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Neuropeptide signaling regulates the susceptibility of developing C. elegans to anoxia

Publication date: 1 February 2019 Source: Free Radical Biology and Medicine, Volume 131 Author(s): Shachee Doshi, Emma Price, Justin Landis, Urva Barot, Mariangela Sabatella, Hannes Lans, Robert G. Kalb AbstractInadequate delivery of oxygen to organisms during development can lead to cell dysfunction/death and life-long disabilities. Although the susceptibility of developing cells to low oxygen conditions changes with maturation, the cellular and molecular pathways that govern responses to low oxygen are incompletely understood. Here we show that developing Caenorhabditis elegans are substantially more sensitive to anoxia than adult animals and that this sensitivity is controlled by nervous system generated hormones (e.g., neuropeptides). A screen of neuropeptide genes identified and validated nlp-40 and its receptor aex-2 as a key regulator of anoxic survival in developing worms. The survival-promoting action of impaired neuropeptide signaling does not rely on five known stress resistance pathways and is specific to anoxic insult. Together, these data highlight a novel cell non-autonomous pathway that regulates the susceptibility of developing organisms to anoxia. Graphical abstract

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LPS protects macrophages from AIF-independent parthanatos by downregulation of PARP1 expression, induction of SOD2 expression, and a metabolic shift to aerobic glycolysis

Publication date: 1 February 2019 Source: Free Radical Biology and Medicine, Volume 131 Author(s): Zsolt Regdon, Agnieszka Robaszkiewicz, Katalin Kovács, Żaneta Rygielska, Csaba Hegedűs, Khaldon Bodoor, Éva Szabó, László Virág AbstractIn inflamed tissues or during ischemia-reperfusion episodes, activated macrophages produce large amounts of reactive species and are, thus, exposed to the damaging effects of reactive species. Here, our goal was to investigate the mechanism whereby activated macrophages protect themselves from oxidant stress-induced cell death. Hydrogen peroxide-treated mouse bone marrow-derived macrophages (BMDM) and THP-1 human monocyte-derived cells were chosen as models. We found a gradual development of resistance: first in monocyte-to-macrophage differentiation, and subsequently after lipopolysaccharide (LPS) exposure. Investigating the mechanism of the latter, we found that exposure to intense hydrogen peroxide stress causes poly(ADP-ribose) polymerase-1 (PARP-1) dependent programmed necrotic cell death, also known as parthanatos, as indicated by the protected status of PARP-1 knockout BMDMs and the protective effect of the PARP inhibitor PJ-34. In hydrogen peroxide-treated macrophages, however, apoptosis inducing factor (AIF) proved dispensable for parthanatos; nuclear translocation of AIF was not observed. A key event in LPS-mediated protection against the hydrogen peroxide-induced AIF independent parthanatos was downregulation of PARP1 mRNA and protein. The importance of this event was confirmed by overexpression of PARP1 in THP1 cells using a viral promoter, which lead to stable PARP1 levels even after LPS treatment and unresponsiveness to LPS-induced cytoprotection. In BMDMs, LPS-induced PARP1 suppression lead to prevention of NAD+ depletion. Moreover, LPS also induced expression of antioxidant proteins (superoxide dismutase-2, thioredoxin reductase 1 and peroxiredoxin) and triggered a metabolic shift to aerobic glycolysis, also known as the Warburg effect. In summary, we provide evidenc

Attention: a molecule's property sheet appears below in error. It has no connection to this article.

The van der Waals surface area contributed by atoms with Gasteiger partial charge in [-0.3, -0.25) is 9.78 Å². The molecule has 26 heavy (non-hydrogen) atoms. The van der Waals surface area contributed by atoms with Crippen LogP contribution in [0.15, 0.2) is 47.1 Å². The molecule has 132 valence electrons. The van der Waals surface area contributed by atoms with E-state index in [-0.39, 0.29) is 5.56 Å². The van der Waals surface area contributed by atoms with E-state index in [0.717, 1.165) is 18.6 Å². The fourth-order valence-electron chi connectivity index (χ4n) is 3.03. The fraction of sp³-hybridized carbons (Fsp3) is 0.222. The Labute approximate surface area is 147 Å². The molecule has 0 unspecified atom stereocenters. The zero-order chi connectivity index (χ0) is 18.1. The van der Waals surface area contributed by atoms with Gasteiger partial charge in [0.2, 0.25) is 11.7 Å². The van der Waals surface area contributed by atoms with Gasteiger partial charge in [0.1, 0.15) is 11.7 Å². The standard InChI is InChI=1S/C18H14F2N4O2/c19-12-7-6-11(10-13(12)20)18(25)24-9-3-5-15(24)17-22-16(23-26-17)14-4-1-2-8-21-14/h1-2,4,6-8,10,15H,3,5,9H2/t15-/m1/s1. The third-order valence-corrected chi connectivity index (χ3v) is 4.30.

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Melatonin-induced demethylation of antioxidant genes increases antioxidant capacity through RORα in cumulus cells of prepubertal lambs